Remarks by state schools Superintendent Lisa Graham Keegan that she can’t police classrooms to ensure bilingual education won’t be taught have people on both sides of the issue confused.
Cholla High English teacher Hector Ayala, a major backer of Proposition 203,
which ended bilingual education in public schools, said Keegan’s remarks could give people “the wrong impression.”
“Bilingual proponents are looking for any avenue to get in, and if they can point to a public figure, it might give them more courage to continue their defiance,” Ayala said.
“The law is English immersion, and people have to abide by the law. I hope that people don’t misunderstand that.”
Keegan told a Scottsdale parents council Tuesday that she would not penalize districts that hire additional bilingual education teachers or try to prevent them from doing so, a statement some saw as meaning she wouldn’t enforce the voter-approved initiative.
Yesterday she said that view wasn’t so. “Of course I’m going to enforce the proposition,” she said. “But I’ve never interpreted the initiative as English-only.
“I don’t read anything in the law that says (a teacher) can’t speak to a child in Spanish.”
Jeanne Favela, head of bilingual education at Sunnyside Unified School District, said Keegan’s remarks to the parents council were consistent with what’s already in the law, which is to take effect next school year.
“What’s really important to remember is that bilingual education is mentioned in Proposition 203, and it’s permitted and even required in some cases when waivers are in place,” she said.
Favela said she expects many parents will request waivers for their children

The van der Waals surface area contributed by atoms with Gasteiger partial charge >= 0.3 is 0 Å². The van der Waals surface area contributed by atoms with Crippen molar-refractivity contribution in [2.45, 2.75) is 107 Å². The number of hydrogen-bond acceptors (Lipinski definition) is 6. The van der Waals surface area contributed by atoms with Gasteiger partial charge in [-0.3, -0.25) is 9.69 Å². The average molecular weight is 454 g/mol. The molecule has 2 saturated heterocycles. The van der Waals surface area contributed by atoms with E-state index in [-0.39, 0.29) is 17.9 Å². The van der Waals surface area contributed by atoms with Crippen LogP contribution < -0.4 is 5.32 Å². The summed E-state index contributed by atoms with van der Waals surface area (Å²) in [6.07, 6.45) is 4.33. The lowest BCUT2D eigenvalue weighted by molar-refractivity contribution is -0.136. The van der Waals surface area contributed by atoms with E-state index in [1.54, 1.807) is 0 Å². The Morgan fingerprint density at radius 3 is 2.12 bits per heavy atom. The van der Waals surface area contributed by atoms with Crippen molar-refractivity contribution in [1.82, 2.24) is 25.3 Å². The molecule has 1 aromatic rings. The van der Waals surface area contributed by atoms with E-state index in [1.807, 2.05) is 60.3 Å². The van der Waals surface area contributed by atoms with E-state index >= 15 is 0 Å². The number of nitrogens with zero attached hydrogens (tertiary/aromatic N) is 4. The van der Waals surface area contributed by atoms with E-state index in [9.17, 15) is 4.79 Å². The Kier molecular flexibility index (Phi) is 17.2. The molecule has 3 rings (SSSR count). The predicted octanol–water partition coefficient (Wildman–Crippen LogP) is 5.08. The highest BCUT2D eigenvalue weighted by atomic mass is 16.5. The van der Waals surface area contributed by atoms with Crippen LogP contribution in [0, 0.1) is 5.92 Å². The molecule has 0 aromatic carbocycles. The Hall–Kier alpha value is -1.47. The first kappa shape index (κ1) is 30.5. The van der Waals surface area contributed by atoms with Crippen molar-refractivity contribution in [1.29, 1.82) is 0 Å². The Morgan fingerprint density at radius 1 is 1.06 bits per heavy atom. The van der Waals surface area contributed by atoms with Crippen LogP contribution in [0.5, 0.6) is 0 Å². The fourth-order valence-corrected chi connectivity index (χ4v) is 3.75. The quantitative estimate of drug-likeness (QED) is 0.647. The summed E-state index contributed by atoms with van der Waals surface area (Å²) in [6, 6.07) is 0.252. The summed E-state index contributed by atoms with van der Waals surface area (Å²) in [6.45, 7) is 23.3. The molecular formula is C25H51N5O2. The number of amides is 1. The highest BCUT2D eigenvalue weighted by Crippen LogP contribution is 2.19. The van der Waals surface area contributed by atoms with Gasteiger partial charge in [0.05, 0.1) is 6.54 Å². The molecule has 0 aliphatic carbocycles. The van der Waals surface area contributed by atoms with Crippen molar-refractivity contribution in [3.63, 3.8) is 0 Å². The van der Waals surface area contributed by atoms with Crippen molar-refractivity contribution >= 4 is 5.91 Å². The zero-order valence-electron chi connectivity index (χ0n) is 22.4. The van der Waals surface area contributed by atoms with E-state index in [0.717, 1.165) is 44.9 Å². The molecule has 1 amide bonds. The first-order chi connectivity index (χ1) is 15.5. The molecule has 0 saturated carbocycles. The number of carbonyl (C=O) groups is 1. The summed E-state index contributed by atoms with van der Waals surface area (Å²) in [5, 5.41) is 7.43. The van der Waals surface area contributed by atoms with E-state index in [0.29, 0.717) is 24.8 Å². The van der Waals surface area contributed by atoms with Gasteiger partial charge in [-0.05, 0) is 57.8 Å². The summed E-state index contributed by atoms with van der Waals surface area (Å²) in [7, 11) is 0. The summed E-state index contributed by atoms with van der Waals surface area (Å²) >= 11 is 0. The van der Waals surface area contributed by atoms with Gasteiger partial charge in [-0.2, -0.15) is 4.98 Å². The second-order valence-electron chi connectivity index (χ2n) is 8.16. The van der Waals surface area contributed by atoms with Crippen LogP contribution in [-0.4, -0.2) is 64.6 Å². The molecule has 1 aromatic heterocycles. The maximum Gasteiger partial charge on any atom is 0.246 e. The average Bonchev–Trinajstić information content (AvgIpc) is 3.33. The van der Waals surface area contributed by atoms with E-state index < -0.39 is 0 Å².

“because they’re worried that their kids need to be learning other core subjects while they’re learning English.”
Proposition 203, approved by voters in November, requires sheltered English immersion classes for students not proficient in English.
Both Favela and Tucson Unified School District Superintendent Estanislado
“Stan” Paz said their districts were drawing up policies and would make sure parents knew about the options.
Paz said he was confused by Keegan’s remarks but that he soon realized “the last thing you would want to do is add staff (to the Department of Education) to create a language-monitoring agency.”
Keegan spokeswoman Laura Penny said Keegan did tell the group that “in order for children to learn English, you have to teach them in English,” a comment that didn’t make it into news stories. “For us, the bottom line is student achievement,” Penny said. “And what we’ll be looking at is, are students demonstrating a proficiency in English and an academic ability on par with their peers?”
Penny said the Department of Education would not argue with the law requiring English immersion.”If schools are not showing progress, we’re going to be in there asking why,” she said. “And if the reason is that they’re not instructing students in English, we’ve have something to say about that.”
The Associated Press contributed to this report.